Working with survivors experiencing technology abuse - keeping women safe on technology. （協助科技暴力倖存者—維護女性使用科技的安全）
11/06/2019 - 13:45 to 11/06/2019 - 15:15
Proposal(Workshop / Presentation)
Established in 1992, the Women's Services Network (WESNET), is the Australian national umbrella organisation for women’s shelters and other women-led domestic and family violence organisations.
Describe your workshop/presentation (300-500 words):
Technology safety experts from Safety Net programs in the US and Australia will co-present this session on technology facilitated abuse.
The rate of smartphone use has increased dramatically across the globe in the past 10 years, providing women with access pathways to both social and economic participation. Perpetrators of domestic and other forms of gender-based violence against women are also misusing technology to harm, threaten, stalk and damage victims. They misuse technology to gain and exercise power over their victims.
In this workshop, Safety Net presenters from Australia and the US will walk through common ways that perpetrators are currently misusing smartphone technology—including isolating, monitoring, harassing, impersonating, humiliating, controlling and locating survivors—as well as how to work with survivors.
For us to truly support survivors, enhance our services, and hold offenders accountable, we need to understand technology’s impact on victims. And in a world where new technologies are developed on a daily basis, doing this is an ongoing journey. This session is a crash course in the basics of technology safety, and is designed to help participants navigate through the ever-changing landscape of a tech saturated world and its impact on survivors. We will provide information and skill building opportunities that pave the way for participants to better engage in their work with survivors around technology. Participants will leave better equipped with the tools to help guide survivors on their own journeys, as they work to increase their privacy and safety on technology platforms and address any misuse.
As shelters are also using technology as part of everyday service delivery, the workshop will also discuss the ways in which agency’s use of technology can be managed to ensure survivor and shelter worker safety.
Karen Bentley is the National Director of the Women’s Services Network (WESNET) and is a founder of the Safety Net Australia project, which she helped establish in Australia in 2011. Karen has been working with the violence against women sector for over 20 years both in frontline services, peak bodies and in government positions.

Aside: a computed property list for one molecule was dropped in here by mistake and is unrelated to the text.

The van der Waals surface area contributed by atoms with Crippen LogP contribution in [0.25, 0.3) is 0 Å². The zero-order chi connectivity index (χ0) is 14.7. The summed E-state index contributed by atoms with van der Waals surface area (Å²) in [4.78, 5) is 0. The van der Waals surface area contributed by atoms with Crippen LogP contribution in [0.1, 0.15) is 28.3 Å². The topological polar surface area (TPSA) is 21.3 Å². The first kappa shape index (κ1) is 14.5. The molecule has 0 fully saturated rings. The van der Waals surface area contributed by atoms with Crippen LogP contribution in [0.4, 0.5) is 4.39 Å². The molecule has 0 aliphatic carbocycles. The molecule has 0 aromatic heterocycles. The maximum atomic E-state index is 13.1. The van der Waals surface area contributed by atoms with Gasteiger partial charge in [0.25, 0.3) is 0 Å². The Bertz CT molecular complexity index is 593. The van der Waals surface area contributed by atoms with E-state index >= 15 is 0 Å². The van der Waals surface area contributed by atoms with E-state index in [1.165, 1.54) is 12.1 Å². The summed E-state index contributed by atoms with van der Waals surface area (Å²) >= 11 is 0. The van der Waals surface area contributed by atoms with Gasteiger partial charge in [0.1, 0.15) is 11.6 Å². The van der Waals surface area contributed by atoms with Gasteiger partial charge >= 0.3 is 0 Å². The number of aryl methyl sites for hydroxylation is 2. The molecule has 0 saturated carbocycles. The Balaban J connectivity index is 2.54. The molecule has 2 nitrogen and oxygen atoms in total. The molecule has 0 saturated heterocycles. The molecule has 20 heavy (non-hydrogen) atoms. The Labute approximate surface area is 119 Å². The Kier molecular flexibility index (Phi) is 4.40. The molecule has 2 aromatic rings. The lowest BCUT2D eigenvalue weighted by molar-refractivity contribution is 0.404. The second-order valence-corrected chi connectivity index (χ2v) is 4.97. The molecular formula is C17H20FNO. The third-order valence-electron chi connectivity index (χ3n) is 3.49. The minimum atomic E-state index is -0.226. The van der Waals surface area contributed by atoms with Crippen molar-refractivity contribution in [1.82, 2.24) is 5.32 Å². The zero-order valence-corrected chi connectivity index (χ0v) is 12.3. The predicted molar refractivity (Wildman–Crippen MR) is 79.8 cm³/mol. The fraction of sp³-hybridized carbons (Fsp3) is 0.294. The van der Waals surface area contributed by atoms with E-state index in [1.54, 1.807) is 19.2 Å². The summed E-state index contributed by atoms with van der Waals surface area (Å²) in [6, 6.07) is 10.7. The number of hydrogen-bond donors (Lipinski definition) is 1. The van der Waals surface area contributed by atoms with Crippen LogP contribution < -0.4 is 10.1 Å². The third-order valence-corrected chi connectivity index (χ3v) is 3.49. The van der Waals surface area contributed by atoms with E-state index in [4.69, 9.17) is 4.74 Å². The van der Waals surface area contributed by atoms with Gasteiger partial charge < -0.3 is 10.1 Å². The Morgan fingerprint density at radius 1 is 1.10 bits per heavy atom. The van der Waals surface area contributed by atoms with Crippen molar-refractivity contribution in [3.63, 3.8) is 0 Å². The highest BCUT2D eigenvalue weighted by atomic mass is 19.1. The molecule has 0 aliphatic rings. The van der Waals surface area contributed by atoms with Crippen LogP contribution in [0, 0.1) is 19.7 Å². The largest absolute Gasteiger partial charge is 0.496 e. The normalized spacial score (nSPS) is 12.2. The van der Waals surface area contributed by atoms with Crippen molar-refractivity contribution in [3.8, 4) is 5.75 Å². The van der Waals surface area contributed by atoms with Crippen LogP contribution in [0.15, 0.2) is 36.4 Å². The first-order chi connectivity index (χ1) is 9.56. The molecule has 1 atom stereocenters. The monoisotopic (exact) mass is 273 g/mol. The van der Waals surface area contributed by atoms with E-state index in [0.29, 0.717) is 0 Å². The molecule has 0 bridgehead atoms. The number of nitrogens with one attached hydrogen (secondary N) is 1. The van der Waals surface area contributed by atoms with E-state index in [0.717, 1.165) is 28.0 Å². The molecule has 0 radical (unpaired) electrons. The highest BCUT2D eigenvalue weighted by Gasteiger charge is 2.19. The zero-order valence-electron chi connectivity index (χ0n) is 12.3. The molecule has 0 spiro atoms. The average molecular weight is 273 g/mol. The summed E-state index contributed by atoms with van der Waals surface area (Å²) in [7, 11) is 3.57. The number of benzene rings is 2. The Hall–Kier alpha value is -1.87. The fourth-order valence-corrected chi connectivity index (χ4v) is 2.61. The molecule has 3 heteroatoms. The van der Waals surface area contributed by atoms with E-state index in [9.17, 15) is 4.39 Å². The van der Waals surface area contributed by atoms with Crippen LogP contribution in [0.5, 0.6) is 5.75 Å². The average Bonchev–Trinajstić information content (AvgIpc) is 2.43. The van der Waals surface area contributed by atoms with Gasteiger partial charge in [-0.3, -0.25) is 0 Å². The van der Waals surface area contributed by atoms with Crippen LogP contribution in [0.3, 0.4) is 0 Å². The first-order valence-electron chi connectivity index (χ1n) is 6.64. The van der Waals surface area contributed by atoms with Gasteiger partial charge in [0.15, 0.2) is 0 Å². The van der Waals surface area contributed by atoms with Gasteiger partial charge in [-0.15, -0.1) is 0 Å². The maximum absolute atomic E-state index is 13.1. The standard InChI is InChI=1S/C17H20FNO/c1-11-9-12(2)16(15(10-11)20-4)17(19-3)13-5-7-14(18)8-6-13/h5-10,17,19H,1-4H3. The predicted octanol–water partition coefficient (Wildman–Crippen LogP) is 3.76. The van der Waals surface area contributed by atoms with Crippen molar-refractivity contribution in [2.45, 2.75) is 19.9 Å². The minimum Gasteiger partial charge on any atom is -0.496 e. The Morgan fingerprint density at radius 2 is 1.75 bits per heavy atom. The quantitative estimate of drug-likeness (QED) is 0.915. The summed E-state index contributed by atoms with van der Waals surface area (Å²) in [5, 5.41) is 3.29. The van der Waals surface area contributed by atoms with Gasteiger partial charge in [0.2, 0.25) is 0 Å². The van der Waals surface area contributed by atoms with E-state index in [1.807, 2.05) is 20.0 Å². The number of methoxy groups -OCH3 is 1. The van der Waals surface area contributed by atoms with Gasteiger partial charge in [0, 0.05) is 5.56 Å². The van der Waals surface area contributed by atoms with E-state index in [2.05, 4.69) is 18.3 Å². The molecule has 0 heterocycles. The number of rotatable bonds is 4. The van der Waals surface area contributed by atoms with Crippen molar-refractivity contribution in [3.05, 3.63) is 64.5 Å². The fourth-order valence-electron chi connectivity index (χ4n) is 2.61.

A tech enthusiast and strong anti-violence advocate, she is one of Australia’s leading experts on the intersection of technology and violence against women. Karen manages the WESNET-Telstra Safe Connections program, which has provided over 18,000 smartphones to women impacted by domestic and family violence. She has personally trained over 3600 frontline workers around technology facilitated abuse and presented to the United Nations and international conferences on technology facilitated abuse. She advises, trains and participates in thinktanks for technology companies and universities in Australia and overseas.
In the early part of her career, Karen held senior positions in Australian Government including in the Department of Prime Minister and Cabinet, where she managed the Partnership Against Domestic Violence program in the Office for the Status of Women. She has also managed her own consulting business and held senior management positions in non-government organisations including a high security women’s refuge in Victoria.
Audace Garnett has over a decade of experience working in New York City with victims
of domestic violence. She began her career as a disability advocate at a non-profit
organization named Barrier Free Living. Audace has also worked at the Brooklyn District
Attorney’s Office where she served as the Teen Services Coordinator in the Victim
Services Unit serving as the liaison between survivors 24 & under the New York City
Police Department (NYPD), courts, schools and community organizations. After six years
at the district attorney’s office, she then went on to prevention and intervention work at
a Teen Dating Violence prevention and intervention program named Day One where she
trained adult professionals around the intersection of teen dating violence and domestic
sex trafficking. She is currently a Technology Safety Specialist with Safety Net at NNEDV,
where she focuses specifically on the intersection between domestic violence, sexual
assault, stalking and technology.